1. What a moving post, Beth. Prayers continue for Renn. I feel at home when I can touch Cupcake. If she’s there, I know I’m “home”, even if we’re in a hotel. I remember when my sister was in the hospital, I kept bringing her videos of our dog (Smoki, at the time), I guess, subconsciously trying to make her feel at home.
    🙁

    1. Thanks so much, Genevieve. I can understand Cupcake making a place feel like home for you. Thank you for sharing the story about your sister. *hugs*

  2. Beth, you are such a good friend to Renn, Bethany, and all of us. What a touching post. This really put things into perspective for me. All I can say is, thank you.

  3. lovely post, Beth, very touching. My dad passed in ’05. In Jan. It’s still hard but we celebrate his memory by…going to the local casino!!! He loved to gamble. So I started this way to “spend” a day with him. Often we win $100 or so. Each of us gets only a $20 to spend. Anyone else have a nice way to remember a loved one?

  4. Very moving post, Beth. You reminded me that my father passed three years ago next week. I believe in the beginning it’s good to have someone stir your memory, so you can release some of the sadness and hold on to good memories. That’s why my brother’s gift of 8 hrs worth of 8 mm my father took of the four of us growing up were so important to me. I saw home as I remembered it (not what it looks like today) — that part always lives in our heart and minds. I forgot how attractive my parents were. It was heartwarming to have it all captured permanently on DVD.

    1. My dad died on the 15th of January 2011 — so next week will be a week of memories for both of us. The gift your brother gave you is priceless. How wonderful to have that to look at again and again.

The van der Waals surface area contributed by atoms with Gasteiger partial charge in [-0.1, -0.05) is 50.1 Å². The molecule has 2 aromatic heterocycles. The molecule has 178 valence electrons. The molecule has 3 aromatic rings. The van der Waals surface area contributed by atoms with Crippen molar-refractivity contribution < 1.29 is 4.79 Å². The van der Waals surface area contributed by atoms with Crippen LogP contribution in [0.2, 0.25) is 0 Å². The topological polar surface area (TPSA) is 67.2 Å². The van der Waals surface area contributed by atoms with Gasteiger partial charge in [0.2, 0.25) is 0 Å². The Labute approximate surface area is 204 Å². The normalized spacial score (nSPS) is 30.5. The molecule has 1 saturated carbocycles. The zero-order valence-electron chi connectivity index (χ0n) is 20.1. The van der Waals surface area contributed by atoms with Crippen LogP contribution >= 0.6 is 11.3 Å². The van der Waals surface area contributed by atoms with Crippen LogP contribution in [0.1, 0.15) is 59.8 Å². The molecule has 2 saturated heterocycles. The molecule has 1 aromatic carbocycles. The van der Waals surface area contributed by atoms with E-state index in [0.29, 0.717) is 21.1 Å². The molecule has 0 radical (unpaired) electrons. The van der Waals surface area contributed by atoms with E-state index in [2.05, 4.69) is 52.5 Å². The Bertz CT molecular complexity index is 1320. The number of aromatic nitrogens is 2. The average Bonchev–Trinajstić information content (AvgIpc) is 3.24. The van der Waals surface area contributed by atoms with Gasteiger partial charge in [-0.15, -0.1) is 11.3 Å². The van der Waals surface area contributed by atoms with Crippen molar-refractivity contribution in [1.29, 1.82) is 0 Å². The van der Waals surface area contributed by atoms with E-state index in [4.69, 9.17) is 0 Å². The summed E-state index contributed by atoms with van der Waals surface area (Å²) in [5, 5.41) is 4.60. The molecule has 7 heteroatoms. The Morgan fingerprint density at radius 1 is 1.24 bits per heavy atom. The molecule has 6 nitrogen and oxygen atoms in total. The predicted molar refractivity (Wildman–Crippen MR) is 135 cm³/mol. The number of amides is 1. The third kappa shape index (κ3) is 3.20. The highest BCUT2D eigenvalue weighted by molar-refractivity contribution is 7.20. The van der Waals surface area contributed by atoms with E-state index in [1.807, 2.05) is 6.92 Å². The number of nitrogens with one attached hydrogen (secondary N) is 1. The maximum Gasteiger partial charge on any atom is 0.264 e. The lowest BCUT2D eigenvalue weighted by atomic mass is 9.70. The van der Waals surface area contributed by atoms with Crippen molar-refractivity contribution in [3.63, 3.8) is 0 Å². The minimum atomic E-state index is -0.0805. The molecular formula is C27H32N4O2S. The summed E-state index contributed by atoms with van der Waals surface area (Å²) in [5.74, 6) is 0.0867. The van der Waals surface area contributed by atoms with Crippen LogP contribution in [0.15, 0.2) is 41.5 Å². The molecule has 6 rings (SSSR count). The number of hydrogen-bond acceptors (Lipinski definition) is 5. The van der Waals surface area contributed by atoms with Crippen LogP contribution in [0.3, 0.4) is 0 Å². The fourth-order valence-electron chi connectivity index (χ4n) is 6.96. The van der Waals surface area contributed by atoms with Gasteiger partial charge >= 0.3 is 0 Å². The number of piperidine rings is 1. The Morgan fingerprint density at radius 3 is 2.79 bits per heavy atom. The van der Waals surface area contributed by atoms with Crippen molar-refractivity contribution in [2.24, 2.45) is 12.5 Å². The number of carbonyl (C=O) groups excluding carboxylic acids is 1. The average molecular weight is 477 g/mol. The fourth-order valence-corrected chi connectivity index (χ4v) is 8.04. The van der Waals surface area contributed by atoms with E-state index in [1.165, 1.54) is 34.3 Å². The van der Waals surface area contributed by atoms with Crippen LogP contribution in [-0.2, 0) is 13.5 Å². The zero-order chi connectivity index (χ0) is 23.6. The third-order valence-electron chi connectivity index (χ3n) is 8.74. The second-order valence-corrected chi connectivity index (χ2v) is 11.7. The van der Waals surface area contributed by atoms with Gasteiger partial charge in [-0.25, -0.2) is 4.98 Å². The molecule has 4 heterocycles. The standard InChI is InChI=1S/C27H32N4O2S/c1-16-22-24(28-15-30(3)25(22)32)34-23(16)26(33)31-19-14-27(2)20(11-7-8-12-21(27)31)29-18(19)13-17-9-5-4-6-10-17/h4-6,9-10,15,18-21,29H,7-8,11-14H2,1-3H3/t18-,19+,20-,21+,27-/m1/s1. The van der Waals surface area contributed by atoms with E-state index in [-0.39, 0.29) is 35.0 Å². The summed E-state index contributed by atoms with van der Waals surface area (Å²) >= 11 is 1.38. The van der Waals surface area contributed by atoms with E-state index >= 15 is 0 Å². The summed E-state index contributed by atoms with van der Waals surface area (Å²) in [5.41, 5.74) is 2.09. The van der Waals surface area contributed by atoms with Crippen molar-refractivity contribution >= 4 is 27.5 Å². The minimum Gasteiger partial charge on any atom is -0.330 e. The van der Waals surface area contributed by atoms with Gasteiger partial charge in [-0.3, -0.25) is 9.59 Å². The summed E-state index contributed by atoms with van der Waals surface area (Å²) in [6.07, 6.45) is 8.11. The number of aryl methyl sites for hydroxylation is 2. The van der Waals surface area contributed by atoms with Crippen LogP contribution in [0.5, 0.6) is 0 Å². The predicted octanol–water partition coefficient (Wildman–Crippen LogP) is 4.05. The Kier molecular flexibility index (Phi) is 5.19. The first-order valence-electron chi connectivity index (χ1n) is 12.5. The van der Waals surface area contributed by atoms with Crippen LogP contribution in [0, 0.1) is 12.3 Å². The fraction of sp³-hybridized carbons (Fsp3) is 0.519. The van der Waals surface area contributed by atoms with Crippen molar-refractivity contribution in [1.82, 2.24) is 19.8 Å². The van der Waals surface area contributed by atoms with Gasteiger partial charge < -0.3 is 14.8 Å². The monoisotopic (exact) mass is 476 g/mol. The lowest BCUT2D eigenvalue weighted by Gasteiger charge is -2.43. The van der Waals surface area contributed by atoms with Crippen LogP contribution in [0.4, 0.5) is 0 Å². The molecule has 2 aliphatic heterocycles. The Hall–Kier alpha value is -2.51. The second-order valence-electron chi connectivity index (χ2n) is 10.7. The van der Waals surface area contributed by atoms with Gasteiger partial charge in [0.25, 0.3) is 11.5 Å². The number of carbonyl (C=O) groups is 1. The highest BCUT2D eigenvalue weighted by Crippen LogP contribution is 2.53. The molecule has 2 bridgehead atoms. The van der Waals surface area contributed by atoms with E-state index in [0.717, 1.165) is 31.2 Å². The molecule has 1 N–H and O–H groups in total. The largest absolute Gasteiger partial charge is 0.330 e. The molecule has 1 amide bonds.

5. Such a thoughtful, moving post, Beth. You’re making me cry, so if I make more typos than usual it’s because I can’t see (and because of the claw :)) I, too, have Renn and Bethany on my mind, and as a dyed-in-the-wool homebody, my heart aches for anyone who can’t be home when they want to be, or feels as your dad did that he couldn’t remember his home. Trite but true, home is where the heart is.

    1. Thank you so much, Susanna. There have definitely been some tears here, too. I’m very much a homebody as well, as were both my parents, so it was heartbreaking for me, and for Dad, when he realized he’d forgotten he had a home.

      Home is, indeed, where the heart is.

  6. This post really hits home with me on some different levels. I have spent a lot of time with kids in hospitals. Sometimes it’s their 1st time in such a place and they are scared and unhappy. But sometimes the hospital is more home than “home” is. Those are the kids that fascinate me. The kids and their families who spend all their days in hospitals with doctors. The doctors become part of the family. Amazing adaptability!
    And then from another view — when I was a pup, I lived with my family and had a great home and then had to go off to “college” to learn to be a guide dog. Wow! I didn’t know what happened! The Mom Person just left me! But I knew that she’d be back!! And here we are! Home. The word has a lot of meanings.
    Sorry for the ramblings! I guess you touched a nerve for me! Thanks for sharing! I’ll be thinking of Ren